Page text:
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Layton's death alters political landscape for Harper

Prime Minister Stephen Harper gestures from the cockpit of a Douglas DC-3 aircraft in Yellowknife, Aug. 25, 2011.

Chris Wattie/Reuters/Chris Wattie/Reuters

First he was released from the constraints of a minority government, and now Stephen Harper is returning to a House of Commons where both opposition parties are run by interim leaders and are likely to be preoccupied by their own internal turmoil.

But the Prime Minister said on Thursday that his party is prepared to govern for all of the people of Canada, even if the normal counterweight on the opposing benches has been lightened this week by the loss of NDP Leader Jack Layton.

"The opposition parties collectively still have a lot of seats. They cannot be ignored," Mr. Harper said in the capital of the Northwest Territories, the third stop on his annual summer tour.

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"While the government ultimately has the votes to pass its measures, the fact of the matter is that the opposition has plenty of tools to delay passage of government measures," he said.

That means some compromise may be necessary, and the government may have to set a list of priorities that it is determined to push through Parliament in the short term, Mr. Harper said.

But as he prepares to govern with a majority for the first time, the Prime Minister has what would seem to be an advantageous political playing field.

Mr. Layton is gone, replaced temporarily by Nycole Turmel, who has been under attack for her past ties to separatist parties. Bloc Québécois Leader Gilles Duceppe and almost all of his party members were defeated in the May election. And the Liberals, who have been reduced to a mere 34 seats, are consumed with rebuilding their brand.

In the end, Mr. Harper's biggest foe may be the economy.

Canada has weathered the latest downturn better than most other western economies. But the poor economic times that have beset other countries are expected to take their toll here eventually. Economists predict Canada's second quarter GDP will show a slight contraction when the data are released next week.

And even Mr. Harper admits that recovery in this country will depend, in large part, on the fragile global situation.

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His government will have to decide if more stimulus is required even as Canada tries to dig itself out of a deficit created by the recession of two years ago. None of that will be easy. Even without full-time leaders, the opposition parties can be expected to rip at any holes they find in the government's financial performance.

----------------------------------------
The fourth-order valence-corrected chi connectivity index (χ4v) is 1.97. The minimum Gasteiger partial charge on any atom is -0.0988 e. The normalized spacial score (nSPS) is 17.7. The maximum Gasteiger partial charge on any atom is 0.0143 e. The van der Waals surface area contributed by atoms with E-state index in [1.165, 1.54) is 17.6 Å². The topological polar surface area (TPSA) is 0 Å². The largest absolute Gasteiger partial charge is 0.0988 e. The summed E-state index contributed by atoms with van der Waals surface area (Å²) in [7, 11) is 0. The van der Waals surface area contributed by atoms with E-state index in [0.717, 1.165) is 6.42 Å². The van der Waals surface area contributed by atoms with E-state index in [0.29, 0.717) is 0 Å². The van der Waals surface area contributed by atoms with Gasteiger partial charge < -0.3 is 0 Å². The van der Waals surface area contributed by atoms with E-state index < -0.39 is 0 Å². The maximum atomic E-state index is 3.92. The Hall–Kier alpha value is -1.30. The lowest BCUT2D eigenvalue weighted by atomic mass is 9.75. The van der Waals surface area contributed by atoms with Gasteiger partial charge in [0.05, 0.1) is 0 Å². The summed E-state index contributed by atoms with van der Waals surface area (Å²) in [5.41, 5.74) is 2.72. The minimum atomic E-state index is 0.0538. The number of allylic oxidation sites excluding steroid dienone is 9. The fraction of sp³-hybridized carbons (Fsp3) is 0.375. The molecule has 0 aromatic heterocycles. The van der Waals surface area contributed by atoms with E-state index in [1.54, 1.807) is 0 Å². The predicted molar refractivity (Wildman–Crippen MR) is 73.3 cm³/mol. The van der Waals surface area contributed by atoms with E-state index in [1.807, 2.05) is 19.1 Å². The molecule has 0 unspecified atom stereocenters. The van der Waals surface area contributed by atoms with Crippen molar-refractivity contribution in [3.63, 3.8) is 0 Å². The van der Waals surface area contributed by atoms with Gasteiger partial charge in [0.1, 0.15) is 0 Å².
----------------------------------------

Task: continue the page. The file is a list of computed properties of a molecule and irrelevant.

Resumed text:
"I expect all of the opposition parties to be vigorous in putting forth their points of view," said Mr. Harper. "I also expect them individually to lobby the government and express their concerns about whatever the priorities may be in their individual ridings."

The Prime Minister said he will do his best to listen to the concerns of opposition MPs "and to try to accommodate them when we believe they're making requests that are in the best interests of the country."

And, as for the 60 per cent of Canadians who did not vote for his party, Mr. Harper said "the government is prepared to adapt and to listen to the Canadian population when necessary."

That is how the Conservatives have been elected three times, he said.

So "the government will listen," Mr. Harper said, " but, in the end, the government will make decisions it believes are in the best interests of the country and it will be answerable to Parliament and the Canadian people for those decisions."

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About the Author
Parliamentary reporter

Gloria Galloway has been a journalist for almost 30 years. She worked at the Windsor Star, the Hamilton Spectator, the National Post, the Canadian Press and a number of small newspapers before being hired by The Globe and Mail as deputy national editor in 2001. Gloria returned to reporting two years later and joined the Ottawa bureau in 2004. More

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